• Cathy says:

      Just had a quick look and I am so sorry to read about you losing your brother. When people who regularly comment on our blogs suddenly ‘disappear’ we always wonder why, especially when it’s for a sad reason. Good to hear from you again.

      • Elizabeth says:

        Thanks, Cathy, I’m still coming to terms with losing Douglas but he would be the first to say that life goes on and, thankfully, our gardens still grow and give us so much pleasure, I, too, often wonder what has happened to make a regular blogger ‘disappear’ – we just have to have faith that they will return all in good time too.

  26. ks says:

    I think including prunings is a great idea-although the vase is always my first task and the pruning comes later-I never quite know what I’m going to cut back. I might need to take a more proactive approach ! Here are the goods for this week.

  27. Cathy here you have my first vase done seriously. It’s the first time you’re my host at IAMOV and I’m a little nervous. I do not have flowers, except for an Iris from Holland, but I’ve still dared to do it. I’m waiting for your opinion. The link is Greetings from Margarita.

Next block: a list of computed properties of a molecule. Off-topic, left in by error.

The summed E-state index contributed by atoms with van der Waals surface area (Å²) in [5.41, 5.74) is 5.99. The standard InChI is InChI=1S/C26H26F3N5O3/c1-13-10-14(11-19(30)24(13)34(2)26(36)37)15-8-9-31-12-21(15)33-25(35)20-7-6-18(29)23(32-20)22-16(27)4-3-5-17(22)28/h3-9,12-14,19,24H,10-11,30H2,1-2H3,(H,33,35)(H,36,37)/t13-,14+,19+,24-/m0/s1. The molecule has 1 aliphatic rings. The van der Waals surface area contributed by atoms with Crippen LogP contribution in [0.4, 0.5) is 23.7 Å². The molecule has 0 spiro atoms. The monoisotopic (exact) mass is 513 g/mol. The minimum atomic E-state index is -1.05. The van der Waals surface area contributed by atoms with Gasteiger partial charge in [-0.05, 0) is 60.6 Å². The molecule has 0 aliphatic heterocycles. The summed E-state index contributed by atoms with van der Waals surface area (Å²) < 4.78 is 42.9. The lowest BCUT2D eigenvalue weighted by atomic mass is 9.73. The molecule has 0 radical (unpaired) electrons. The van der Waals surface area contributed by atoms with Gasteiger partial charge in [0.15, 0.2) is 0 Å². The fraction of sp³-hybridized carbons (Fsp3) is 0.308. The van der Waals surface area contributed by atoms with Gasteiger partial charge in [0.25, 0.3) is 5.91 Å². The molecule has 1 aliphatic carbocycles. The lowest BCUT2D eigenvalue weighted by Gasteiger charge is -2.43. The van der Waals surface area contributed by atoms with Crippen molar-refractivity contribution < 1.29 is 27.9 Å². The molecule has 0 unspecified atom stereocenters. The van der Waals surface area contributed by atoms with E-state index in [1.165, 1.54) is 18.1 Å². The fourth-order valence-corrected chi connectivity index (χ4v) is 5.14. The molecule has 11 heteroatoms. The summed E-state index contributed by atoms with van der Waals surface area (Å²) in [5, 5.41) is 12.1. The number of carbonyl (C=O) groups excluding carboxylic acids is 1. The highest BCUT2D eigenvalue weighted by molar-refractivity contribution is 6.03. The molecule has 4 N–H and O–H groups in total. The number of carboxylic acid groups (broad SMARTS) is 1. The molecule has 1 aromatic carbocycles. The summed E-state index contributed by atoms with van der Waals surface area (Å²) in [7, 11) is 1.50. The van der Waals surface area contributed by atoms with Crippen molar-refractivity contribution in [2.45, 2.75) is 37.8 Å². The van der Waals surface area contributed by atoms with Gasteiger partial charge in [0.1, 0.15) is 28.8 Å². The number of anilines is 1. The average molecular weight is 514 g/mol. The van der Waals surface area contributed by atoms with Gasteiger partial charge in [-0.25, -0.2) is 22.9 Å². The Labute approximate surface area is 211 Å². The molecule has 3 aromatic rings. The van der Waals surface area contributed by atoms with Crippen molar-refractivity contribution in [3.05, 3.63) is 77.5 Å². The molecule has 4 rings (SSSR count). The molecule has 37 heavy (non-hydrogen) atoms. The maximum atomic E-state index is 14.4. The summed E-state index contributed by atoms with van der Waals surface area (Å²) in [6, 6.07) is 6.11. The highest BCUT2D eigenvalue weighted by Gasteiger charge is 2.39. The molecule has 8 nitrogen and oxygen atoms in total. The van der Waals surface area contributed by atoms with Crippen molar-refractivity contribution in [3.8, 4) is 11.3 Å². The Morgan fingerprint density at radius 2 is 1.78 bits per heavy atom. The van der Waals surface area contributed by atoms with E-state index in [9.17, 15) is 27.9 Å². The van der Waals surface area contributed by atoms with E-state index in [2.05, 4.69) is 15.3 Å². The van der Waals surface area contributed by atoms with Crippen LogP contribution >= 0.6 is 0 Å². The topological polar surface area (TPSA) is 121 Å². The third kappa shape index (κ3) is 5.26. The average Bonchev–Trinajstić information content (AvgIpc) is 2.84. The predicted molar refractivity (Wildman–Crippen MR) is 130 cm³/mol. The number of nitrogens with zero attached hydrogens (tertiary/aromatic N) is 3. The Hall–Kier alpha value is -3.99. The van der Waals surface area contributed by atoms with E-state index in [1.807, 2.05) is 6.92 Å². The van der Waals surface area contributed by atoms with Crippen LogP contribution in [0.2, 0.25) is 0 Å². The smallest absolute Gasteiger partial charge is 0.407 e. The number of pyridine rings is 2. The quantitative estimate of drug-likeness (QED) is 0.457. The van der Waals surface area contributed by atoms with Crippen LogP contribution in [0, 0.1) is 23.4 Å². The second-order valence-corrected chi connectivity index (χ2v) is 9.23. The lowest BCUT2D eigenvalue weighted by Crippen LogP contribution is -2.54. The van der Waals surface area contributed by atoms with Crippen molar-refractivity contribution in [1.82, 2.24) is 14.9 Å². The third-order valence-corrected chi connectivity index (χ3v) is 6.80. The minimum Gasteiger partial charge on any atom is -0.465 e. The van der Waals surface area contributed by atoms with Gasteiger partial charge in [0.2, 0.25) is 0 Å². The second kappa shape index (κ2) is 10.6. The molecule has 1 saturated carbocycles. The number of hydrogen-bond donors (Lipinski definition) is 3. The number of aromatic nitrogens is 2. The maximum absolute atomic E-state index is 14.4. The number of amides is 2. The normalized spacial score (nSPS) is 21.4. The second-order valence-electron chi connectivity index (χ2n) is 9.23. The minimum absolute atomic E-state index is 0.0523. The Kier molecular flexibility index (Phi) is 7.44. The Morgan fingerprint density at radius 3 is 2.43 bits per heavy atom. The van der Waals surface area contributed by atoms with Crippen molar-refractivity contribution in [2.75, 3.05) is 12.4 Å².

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  29. Cathy says:

    A lovely little arrangement and encouraging for those still hesitant to cut flowers from their gardens. Thanks to your meme that fear has vanished completely for me and I eagerly go out with my secateurs at least once a week! My vase for today is here:
    Thanks Cathy. Oh, and I vaguely remember that game and being sent out with a list once when I was small. I think it included a freshly laid egg so it must have been at my Auntie’s farm! LOL!

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  31. I think prunings make the best vases – it feels so much better than sending the off cuts to the compost heap and you never know what you might end up with! I sympathise over those lost snips though – I think I need to tie mine to my wrist I have lost so many. I thought you might like to see the vases that the participants on my Gather & Grow courses produce so I am including a link to my post about last weeks course. I have to say that I am always amazed that all these flowers can be picked for a course without the garden seeming to suffer in any way. Brigitte and I do cut the flowers beforehand though – I would not be comfortable to let everyone loose with a pair of snips.

    I hope you are well and I wish you luck with your gardening open day – it must be soon.

    Julie xx

    • Cathy says:

      Thanks Julie, first opening down, second on Sunday and ll going well! Yes, it’s shame they don’t all come with a hole for attaching a cord – it would be a useful asset!